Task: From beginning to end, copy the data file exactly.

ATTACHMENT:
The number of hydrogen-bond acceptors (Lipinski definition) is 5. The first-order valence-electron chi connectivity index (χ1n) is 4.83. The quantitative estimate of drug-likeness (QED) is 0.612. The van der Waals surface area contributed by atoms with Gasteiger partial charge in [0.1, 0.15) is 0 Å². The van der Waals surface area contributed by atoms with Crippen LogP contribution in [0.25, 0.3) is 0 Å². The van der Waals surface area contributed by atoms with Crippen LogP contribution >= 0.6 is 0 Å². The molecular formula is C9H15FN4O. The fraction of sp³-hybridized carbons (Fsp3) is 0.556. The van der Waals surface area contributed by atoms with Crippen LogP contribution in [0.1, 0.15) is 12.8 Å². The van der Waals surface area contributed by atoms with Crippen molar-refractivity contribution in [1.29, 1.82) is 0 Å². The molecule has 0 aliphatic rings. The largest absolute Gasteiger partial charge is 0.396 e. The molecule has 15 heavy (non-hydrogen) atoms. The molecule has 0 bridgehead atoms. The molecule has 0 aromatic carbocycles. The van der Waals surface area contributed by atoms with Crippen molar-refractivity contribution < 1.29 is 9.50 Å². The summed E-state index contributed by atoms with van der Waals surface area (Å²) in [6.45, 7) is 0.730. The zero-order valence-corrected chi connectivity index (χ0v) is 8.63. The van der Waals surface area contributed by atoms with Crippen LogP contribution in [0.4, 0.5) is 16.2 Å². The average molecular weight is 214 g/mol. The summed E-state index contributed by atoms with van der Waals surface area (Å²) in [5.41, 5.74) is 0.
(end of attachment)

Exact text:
The number of hydrogen-bond acceptors (Lipinski definition) is 5. The first-order valence-electron chi connectivity index (χ1n) is 4.83. The quantitative estimate of drug-likeness (QED) is 0.612. The van der Waals surface area contributed by atoms with Gasteiger partial charge in [0.1, 0.15) is 0 Å². The van der Waals surface area contributed by atoms with Crippen LogP contribution in [0.25, 0.3) is 0 Å². The van der Waals surface area contributed by atoms with Crippen LogP contribution >= 0.6 is 0 Å². The molecular formula is C9H15FN4O. The fraction of sp³-hybridized carbons (Fsp3) is 0.556. The van der Waals surface area contributed by atoms with Crippen LogP contribution in [0.1, 0.15) is 12.8 Å². The van der Waals surface area contributed by atoms with Crippen molar-refractivity contribution in [1.29, 1.82) is 0 Å². The molecule has 0 aliphatic rings. The largest absolute Gasteiger partial charge is 0.396 e. The molecule has 15 heavy (non-hydrogen) atoms. The molecule has 0 bridgehead atoms. The molecule has 0 aromatic carbocycles. The van der Waals surface area contributed by atoms with Crippen molar-refractivity contribution < 1.29 is 9.50 Å². The summed E-state index contributed by atoms with van der Waals surface area (Å²) in [6.45, 7) is 0.730. The zero-order valence-corrected chi connectivity index (χ0v) is 8.63. The van der Waals surface area contributed by atoms with Crippen LogP contribution in [0.4, 0.5) is 16.2 Å². The average molecular weight is 214 g/mol. The summed E-state index contributed by atoms with van der Waals surface area (Å²) in [5.41, 5.74) is 0.